9.6 Million SEK to the School of Health and Welfare

The Research Council for Health, Working Life and Welfare, Forte, has in granted funding of SEK 9.6 million for two projects at the School of Health and Welfare, Jönköping University.

The project “Housing support - a way to go from dependent on support to living an independent life? A pluralistic study of housing support from the perspective of users, relatives, housing supporters and social services” with Monika Wilinska, assistant professor in Welfare and Social Sciences, as project manager has been granted SEK 5.4 million. The project will explore housing support for people with mental disabilities who have their own housing. The purpose is to examine how housing support can be a significant help in increasing an independent life for these people.

The researchers will study it from the perspective of users, relatives, housing supporters and the social services. Above all, the project will give a voice to users, as their experiences are crucial for understanding how housing support responds to their needs and what functions it fulfills in their lives.

"What is also exciting about the project is that it has been planned and designed in collaboration with an active reference group. The project's reference group consists of people with mental disabilities with experience of housing support, housing supporters, development assistance officers and unit heads from the social services as well as representatives from psychiatriac care. An important link in this has also been a well-established collaboration with all municipalities in Jönköping County through a strong joint R&D organization," says Monika Wilinska.

"Urgent need for new knowledge"

The second project, "Welfare @ Home - Challenges with welfare technology for older social service recipients and their home care service staff" with Sofi Fristedt, associate professor and director of Jönköping Academy, as project manager has been granted SEK 4.2 million.

The project's starting point is that the implementation of welfare technology - i.e digital technology that contributes to increased quality of life for older people and people with disabilities - is largely developed and introduced without involving those who primarily use it. In addition, there is a lack of research that describes whether and how existing welfare technology facilitates, or challenges those who should primarily use it, ie older people and their home care staff.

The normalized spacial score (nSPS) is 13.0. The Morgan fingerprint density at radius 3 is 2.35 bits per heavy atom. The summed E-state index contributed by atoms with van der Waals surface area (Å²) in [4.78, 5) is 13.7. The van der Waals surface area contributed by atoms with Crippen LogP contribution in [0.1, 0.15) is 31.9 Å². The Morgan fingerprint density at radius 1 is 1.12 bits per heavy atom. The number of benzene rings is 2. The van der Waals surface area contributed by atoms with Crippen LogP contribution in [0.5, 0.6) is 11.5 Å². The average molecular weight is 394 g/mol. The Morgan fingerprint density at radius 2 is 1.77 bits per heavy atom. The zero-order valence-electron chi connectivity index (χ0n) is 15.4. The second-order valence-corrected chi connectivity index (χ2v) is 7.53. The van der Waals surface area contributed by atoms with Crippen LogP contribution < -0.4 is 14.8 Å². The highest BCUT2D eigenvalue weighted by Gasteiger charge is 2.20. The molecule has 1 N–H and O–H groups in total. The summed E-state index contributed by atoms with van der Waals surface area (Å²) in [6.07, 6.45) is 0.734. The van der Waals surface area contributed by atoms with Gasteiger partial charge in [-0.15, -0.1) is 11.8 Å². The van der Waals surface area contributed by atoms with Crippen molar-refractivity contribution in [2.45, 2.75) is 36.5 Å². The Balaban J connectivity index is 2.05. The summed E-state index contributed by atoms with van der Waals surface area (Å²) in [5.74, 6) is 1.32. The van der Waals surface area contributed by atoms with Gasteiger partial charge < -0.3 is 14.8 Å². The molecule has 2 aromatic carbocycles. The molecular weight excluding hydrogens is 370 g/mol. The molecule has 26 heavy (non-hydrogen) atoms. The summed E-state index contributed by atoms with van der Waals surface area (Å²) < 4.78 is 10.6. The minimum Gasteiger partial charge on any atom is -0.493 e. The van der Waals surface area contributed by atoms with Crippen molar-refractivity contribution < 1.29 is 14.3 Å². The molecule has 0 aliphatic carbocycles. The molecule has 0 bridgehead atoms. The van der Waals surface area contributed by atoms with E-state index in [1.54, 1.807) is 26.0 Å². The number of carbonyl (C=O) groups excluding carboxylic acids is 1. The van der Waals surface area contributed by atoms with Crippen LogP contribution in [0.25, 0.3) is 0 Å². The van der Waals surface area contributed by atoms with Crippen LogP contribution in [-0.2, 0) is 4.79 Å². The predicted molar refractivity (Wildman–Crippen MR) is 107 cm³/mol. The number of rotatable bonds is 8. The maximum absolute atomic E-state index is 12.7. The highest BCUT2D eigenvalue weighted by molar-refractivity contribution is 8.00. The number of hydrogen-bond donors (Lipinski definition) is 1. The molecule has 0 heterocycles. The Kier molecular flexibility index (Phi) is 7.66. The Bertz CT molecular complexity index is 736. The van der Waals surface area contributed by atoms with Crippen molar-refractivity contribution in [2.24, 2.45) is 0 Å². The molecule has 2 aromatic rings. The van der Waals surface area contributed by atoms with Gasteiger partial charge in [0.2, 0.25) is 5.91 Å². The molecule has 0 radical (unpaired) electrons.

"There is therefore an urgent need for new knowledge that promotes the development of technology that is perceived as user-friendly and relevant by the mentioned user groups, and that supports implementation together with, rather than for, older people and their home care staff," says Sofi Fristedt.

The researchers will, together with user representatives, develop proposals for guidelines for the implementation and use of welfare technology in home care. The project is already underway with the support of the Family Kamprad Foundation, and is now receiving additional funding via Forte..

"Very gratifying"

"It is very gratifying that researchers at the School of Health and Welfare have been granted research funding from Forte to be able to carry out these important projects. The research in both projects is conducted in close collaboration with the groups affected, which ensures that the research issues that will be investigated are of high relevance and that the results can be quickly put into practice. We look forward to following the development of research in the projects in the coming years," says Eleonor Fransson, Deputy managing director and Acting head of research at the School of Health and Welfare.

"It is fantasticly pleasing that these projects have been granted funding from Forte in the tough competition that prevails. It is not only important for the School of Health Sciences but is also directly beneficial to society in various ways," says Marie Ernsth Bravell, dean of the School of Health and Welfare.